The COVID-19 pandemic and its aftermath has underlined the need to ensure sufficient qualified health and care professionals and support them when they are in the workforce. However, we know recruitment and retention of these professionals are both challenging, given it takes nurses, doctors, and other health professionals typically many years to travel fully through the education pipeline. This makes sudden increases in workforce demand difficult to mitigate, as workers are difficult to replace, with few levers available for rapid recovery.
There is also an inherent tension between the need that politics and finance often act on short timescales, and the reality that systemic workforce planning requires a far greater amount of time for changes to embed. We also have to strike a balance between expediting training and entry into the workforce, without compromising either quality or patient safety.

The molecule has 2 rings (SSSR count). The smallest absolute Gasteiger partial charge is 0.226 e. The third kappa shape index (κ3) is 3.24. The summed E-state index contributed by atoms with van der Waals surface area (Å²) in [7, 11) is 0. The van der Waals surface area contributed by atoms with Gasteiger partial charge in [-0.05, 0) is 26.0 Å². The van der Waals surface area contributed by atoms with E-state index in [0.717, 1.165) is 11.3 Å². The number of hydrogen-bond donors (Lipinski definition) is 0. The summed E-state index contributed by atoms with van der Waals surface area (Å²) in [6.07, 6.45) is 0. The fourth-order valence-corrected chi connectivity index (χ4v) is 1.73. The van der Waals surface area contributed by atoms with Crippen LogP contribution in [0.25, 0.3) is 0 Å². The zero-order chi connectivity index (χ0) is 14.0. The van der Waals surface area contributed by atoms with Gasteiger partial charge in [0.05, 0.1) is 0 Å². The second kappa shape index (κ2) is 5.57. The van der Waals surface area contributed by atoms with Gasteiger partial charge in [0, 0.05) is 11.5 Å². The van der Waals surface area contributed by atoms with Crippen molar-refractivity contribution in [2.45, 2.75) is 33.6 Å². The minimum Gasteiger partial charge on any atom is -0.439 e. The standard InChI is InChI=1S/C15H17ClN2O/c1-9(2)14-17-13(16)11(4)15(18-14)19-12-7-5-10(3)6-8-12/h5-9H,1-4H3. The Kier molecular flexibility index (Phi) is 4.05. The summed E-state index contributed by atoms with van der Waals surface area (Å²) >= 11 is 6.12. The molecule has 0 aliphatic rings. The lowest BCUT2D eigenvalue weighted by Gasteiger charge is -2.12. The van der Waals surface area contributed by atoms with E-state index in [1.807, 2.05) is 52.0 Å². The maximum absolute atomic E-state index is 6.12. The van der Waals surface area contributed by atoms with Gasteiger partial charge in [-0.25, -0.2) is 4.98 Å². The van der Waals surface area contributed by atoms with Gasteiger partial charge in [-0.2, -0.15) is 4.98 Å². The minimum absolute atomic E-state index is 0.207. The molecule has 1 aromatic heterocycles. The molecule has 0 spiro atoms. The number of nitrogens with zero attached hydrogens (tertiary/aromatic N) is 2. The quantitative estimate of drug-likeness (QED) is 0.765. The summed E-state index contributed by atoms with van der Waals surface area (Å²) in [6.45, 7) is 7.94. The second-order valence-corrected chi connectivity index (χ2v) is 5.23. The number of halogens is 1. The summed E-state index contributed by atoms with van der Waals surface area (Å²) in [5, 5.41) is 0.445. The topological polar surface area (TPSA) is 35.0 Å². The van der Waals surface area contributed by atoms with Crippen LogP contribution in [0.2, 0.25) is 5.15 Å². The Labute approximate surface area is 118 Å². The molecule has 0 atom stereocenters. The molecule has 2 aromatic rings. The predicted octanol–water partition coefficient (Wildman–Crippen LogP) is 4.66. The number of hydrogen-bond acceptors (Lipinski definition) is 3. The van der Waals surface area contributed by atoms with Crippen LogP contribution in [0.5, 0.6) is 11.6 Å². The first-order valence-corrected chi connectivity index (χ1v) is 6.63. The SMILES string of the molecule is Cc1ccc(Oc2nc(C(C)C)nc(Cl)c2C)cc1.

The third seminar of the series will explore a range of workforce planning issues, including short- and long-term drivers of demand and supply of key workers, the range of policy levers at ones disposal, the importance of sustainable planning (in balancing different planning and time horizons, the mix between different professions and geographies, and professional scope and licence to practice), and strategies to plan for these key professions.